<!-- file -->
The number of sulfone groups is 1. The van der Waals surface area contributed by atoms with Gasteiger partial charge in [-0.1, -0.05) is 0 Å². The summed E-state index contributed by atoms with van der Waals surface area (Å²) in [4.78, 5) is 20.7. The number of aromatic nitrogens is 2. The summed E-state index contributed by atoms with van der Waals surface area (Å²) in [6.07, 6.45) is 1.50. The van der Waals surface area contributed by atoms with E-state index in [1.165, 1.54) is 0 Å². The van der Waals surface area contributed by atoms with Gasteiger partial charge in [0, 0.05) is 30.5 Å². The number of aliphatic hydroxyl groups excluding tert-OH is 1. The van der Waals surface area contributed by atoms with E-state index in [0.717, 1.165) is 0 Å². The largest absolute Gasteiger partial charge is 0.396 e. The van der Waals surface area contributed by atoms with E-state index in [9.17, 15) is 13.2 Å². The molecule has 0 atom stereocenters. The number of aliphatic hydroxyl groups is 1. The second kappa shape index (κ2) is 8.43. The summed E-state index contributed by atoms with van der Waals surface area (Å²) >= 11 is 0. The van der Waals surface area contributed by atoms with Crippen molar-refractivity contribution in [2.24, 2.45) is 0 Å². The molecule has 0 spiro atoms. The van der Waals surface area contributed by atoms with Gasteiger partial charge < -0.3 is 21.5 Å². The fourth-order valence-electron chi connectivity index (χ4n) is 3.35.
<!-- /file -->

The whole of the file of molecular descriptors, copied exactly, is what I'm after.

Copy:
The number of sulfone groups is 1. The van der Waals surface area contributed by atoms with Gasteiger partial charge in [-0.1, -0.05) is 0 Å². The summed E-state index contributed by atoms with van der Waals surface area (Å²) in [4.78, 5) is 20.7. The number of aromatic nitrogens is 2. The summed E-state index contributed by atoms with van der Waals surface area (Å²) in [6.07, 6.45) is 1.50. The van der Waals surface area contributed by atoms with E-state index in [1.165, 1.54) is 0 Å². The van der Waals surface area contributed by atoms with Gasteiger partial charge in [0, 0.05) is 30.5 Å². The number of aliphatic hydroxyl groups excluding tert-OH is 1. The van der Waals surface area contributed by atoms with E-state index in [0.717, 1.165) is 0 Å². The largest absolute Gasteiger partial charge is 0.396 e. The van der Waals surface area contributed by atoms with E-state index in [9.17, 15) is 13.2 Å². The molecule has 0 atom stereocenters. The number of aliphatic hydroxyl groups is 1. The second kappa shape index (κ2) is 8.43. The summed E-state index contributed by atoms with van der Waals surface area (Å²) >= 11 is 0. The van der Waals surface area contributed by atoms with Crippen molar-refractivity contribution in [2.24, 2.45) is 0 Å². The molecule has 0 spiro atoms. The van der Waals surface area contributed by atoms with Gasteiger partial charge < -0.3 is 21.5 Å². The fourth-order valence-electron chi connectivity index (χ4n) is 3.35.